August 24, 2012
An Interesting Interaction: Giraneza and Bwenge's Group
On August 20th, Dian Fossey Gorilla Fund field staff reported that Bwenge’s group interacted with a lone silverback while they were ranging on a mountainous ridge between Karisimbi and Bisoke. Unseen by Bwenge, the silverback entered the group and approached Akaramata, a 4-year old juvenile female. He began making displays at her, causing her to scream, after which he hit her. Bwenge ran to her assistance and chased the lone silverback, but without making any physical contact with him. The rest of the group hurried after Bwenge. However, the interaction was not over yet. The lone silverback and Bwenge’s group stopped a couple of minutes later, and the two silverbacks began exchanging displays for about half an hour. No further physical contact was made, and eventually Bwenge led his group away from the other silverback in peace.
The trackers who observed the interaction were not able to identify the lone silverback at first. It was only later, by following his trail through the forest, that we were able to confirm that the lone silverback was in fact Giraneza. Giraneza's group’s trackers were having trouble locating him that morning, and when they did reach him in the afternoon, the interaction with Bwenge had already ended and he was back in the company of his females Taraja and Nyandwi. By using the trails to reconstruct the course of events, we believe that Giraneza must have left the two females behind before trackers found them, in order to interact with Bwenge.
Bwenge’s group was an interesting choice for Giraneza to target. Bwenge has only three adult females, all of whom are currently caring for unweaned infants. In general, females who have not yet had their first infant or whose offspring are weaned are more likely to transfer out of their groups than those who still have dependent offspring. To persuade one of these females to transfer would require a new silverback to kill her infant. Because of the potential for infanticide in Monday’s interaction, Fossey Fund field staff are relieved that no infants were injured, and that the interaction resolved itself without physical contact between the two silverbacks.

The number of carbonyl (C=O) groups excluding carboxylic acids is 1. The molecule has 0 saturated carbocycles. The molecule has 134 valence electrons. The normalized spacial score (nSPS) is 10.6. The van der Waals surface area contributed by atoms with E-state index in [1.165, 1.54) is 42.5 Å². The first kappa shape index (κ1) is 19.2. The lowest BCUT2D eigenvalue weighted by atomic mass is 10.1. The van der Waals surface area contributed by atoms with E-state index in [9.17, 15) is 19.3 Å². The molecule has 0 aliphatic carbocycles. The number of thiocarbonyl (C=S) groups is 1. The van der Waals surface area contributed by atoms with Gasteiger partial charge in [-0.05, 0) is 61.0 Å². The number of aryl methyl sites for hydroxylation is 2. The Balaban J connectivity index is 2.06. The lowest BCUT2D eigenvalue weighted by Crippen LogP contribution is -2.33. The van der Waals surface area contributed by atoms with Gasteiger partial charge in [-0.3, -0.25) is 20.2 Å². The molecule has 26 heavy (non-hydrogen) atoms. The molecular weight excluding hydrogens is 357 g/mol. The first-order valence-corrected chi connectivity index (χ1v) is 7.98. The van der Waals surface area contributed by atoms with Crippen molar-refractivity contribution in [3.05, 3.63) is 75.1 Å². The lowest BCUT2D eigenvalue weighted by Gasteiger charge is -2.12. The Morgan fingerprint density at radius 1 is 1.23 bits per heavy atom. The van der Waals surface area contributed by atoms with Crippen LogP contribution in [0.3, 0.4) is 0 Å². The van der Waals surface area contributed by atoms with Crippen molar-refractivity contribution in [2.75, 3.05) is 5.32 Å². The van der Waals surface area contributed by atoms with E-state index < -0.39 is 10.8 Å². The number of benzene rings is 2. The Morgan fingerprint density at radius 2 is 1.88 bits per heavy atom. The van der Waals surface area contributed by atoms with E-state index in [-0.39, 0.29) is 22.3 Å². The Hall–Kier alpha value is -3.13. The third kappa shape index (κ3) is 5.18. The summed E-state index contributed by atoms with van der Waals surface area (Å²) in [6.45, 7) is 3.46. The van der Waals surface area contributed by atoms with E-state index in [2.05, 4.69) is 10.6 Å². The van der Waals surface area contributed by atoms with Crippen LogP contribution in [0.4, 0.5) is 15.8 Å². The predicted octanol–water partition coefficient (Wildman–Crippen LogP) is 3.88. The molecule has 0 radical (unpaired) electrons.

Although it seems odd in some ways that Giraneza would leave his females behind temporarily to interact with Bwenge’s group, given that none of Bwenge’s females are particularly likely to transfer, over the last month Giraneza and Bwenge’s groups have been linked in several occurrences. A couple of weeks ago, Giraneza’s two females, Taraja and Nyandwi, seemed to be following Bwenge’s trail, and we wondered if they might try to join Bwenge’s group. A couple of days later, Taraja’s infant Akarusho, who had been missing for some time, turned up in Bwenge’s group. It is difficult to know whether these encounters are just casual, as a result of ranging in the same area, or whether there is more to them that we aren’t able to piece together yet. In any case, the relationship between these two groups is definitely a fascinating one to follow.